Hallowe'en and Other Things
We're in the midst of the fall festive season, and as anyone who is less than four feet tall knows, that means it's Hallowe'en. Both Delphine and Cordelia are very excited, and it's clear that Cordelia remembers a thing or two about last year.
Delphine is planning to be a penguin this year. We haven't bought a penguin costume; rather we are hoping to kludge something together with a white shirt and a black hoodie and orange construction paper beak and feet. I hope it works because we haven't had a chance to try it out and we're running out of pre-Hallowe'en weekend. Delphine has a pretty convincing penguin waddle which would sell the lamest costume, though.
Cordelia has independently decided to be a black cat. For a while there she was going with ghost and I thought we would have to find and then butcher a white sheet — you always see that white-sheet-with-holes ghost costume in cartoons and stuff but I've never seen it in real life. I thought it would be cool to try it out. But about a week ago she switched to black cat, so I dropped a whopping $19 on ears and a tail, which together with black clothes and some eyeliner whiskers will make a convincing and adorable cat.
The great thing about Hallowe'en is that it gives you lots of chances to talk about such topics of childhood interest as death and scary things. Last year we spent a lot of time talking about being dead and what death is (and who Death is — a house around the corner has an inflatable Grim Reaper). This year we are leaning more towards Hallowe'en imagery and what is scary. Delphine wanted to know why someone had fake gravestones on their lawn. "Gravestones aren't scary", she said. I said they mark where dead people are buried, but she was unmoved by that because to her mind dead people aren't scary. And of course by extension, skeletons aren't scary either. What is scary? Witches, spiders and ghosts are apparently scary. I don't think bats are and rats definitely aren't, although we did decorate with black rubber rats.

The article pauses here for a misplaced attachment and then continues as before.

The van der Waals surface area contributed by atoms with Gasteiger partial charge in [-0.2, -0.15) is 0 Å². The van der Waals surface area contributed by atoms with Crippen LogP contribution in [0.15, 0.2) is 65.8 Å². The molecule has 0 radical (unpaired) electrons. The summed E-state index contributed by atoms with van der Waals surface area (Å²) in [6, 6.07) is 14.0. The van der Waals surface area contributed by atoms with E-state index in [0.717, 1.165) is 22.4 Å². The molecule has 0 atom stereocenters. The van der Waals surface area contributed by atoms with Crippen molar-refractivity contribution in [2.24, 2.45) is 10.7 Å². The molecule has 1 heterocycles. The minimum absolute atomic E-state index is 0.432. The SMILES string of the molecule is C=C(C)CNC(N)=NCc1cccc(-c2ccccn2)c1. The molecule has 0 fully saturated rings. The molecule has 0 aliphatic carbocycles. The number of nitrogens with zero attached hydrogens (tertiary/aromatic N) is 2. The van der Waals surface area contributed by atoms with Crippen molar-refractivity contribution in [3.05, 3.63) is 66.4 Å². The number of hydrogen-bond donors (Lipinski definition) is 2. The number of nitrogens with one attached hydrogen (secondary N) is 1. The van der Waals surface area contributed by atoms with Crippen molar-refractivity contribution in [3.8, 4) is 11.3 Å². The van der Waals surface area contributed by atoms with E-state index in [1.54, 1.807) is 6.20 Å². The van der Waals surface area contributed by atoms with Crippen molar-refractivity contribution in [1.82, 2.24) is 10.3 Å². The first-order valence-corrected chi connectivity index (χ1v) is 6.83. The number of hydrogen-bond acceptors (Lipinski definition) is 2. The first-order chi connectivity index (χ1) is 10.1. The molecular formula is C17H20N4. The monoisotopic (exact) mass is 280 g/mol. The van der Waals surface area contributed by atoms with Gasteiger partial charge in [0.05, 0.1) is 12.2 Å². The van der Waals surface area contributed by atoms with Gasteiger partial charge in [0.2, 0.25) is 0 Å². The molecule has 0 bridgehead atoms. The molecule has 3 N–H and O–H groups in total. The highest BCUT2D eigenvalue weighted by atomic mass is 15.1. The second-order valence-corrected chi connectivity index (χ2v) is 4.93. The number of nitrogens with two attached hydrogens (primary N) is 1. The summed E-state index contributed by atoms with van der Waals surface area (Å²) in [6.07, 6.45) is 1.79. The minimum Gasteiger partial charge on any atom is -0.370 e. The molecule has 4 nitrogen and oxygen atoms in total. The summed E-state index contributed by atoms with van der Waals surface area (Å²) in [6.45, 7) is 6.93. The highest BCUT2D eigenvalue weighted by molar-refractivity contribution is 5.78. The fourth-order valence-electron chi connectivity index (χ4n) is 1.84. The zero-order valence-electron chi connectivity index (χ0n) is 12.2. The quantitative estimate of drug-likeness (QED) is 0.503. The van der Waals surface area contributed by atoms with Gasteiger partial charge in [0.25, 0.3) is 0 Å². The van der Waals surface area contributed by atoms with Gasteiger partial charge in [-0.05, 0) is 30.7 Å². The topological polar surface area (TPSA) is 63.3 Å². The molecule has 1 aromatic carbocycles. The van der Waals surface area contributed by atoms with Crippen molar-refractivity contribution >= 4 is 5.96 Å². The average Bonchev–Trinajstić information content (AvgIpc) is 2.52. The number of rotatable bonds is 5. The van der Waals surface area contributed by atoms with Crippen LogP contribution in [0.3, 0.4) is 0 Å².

Delphine likes Monopoly. I know, weird. I wouldn't have occurred to me to put her in front of a game of Monopoly, but my friend Tanya, who is nothing if not ambitious with what she exposes her kid to, brought it over and Delphine loves it. She loves the money: she likes to sort it out, stack it up, pay for things and get money from other people. She likes choosing which piece she will be, and she loves to move around the board. She got tired of it, though, after maybe forty minutes, and started acting up. "I'm so bored of giving people money!" Yeah, tell me about it. So for Christmas I got her Monopoly Junior. I'm normally not in favour of kiddified versions of things, but this looks like it retains the main elements of the adult version (including the lovely money) but goes faster. Plus the setting is a carnival, not some boring old city. Delphine loves carnivals and fairs and things.
Cordelia went for her birthday sleepover at Auntie Morgan's house this weekend. Unfortunately I have no idea what they did because Cordelia said she had fun but she didn't want to talk about it. I know what Delphine did, though, because she stayed home for what we have termed a "sleepunder", which is what you get when you're the sister who stays home and has Mum and Dad to herself. Mostly we played Monopoly. Delphine chose KD for supper, and we read lots of chapters at bedtime because we didn't have to put Cordelia to bed. In the morning Delphine decreed that Blake should get up early (that is, when Delphine and I got up) and join us for a breakfast of French toast and pancakes. Then more Monopoly, and then we went out to get Cordelia back.
(Incidentally, the thing with Blake getting up with us turned out abysmally. Usually he stays in bed for an hour or more on weekend mornings while I get up with the kids and make breakfast and read the paper. Having missed that extra sleep, however, he was logy and grumpy all day. He napped twice but it didn't help. God knows what he's like during the week, but from now on I will gladly let him get his morning beauty sleep.)
The sleepunder was lovely. Unfortunately at the moment the girls are much more pleasant to be around one at a time than together. Delphine alone is insightful and contemplative and interesting, Cordelia alone is funny and clever and demonstrative. Together they are whiny and scrappy and tiresome. Not all the time, but often enough that it wears me out. Hopefully between them they will eventually grow out of it and figure out how to enjoy each other's company more.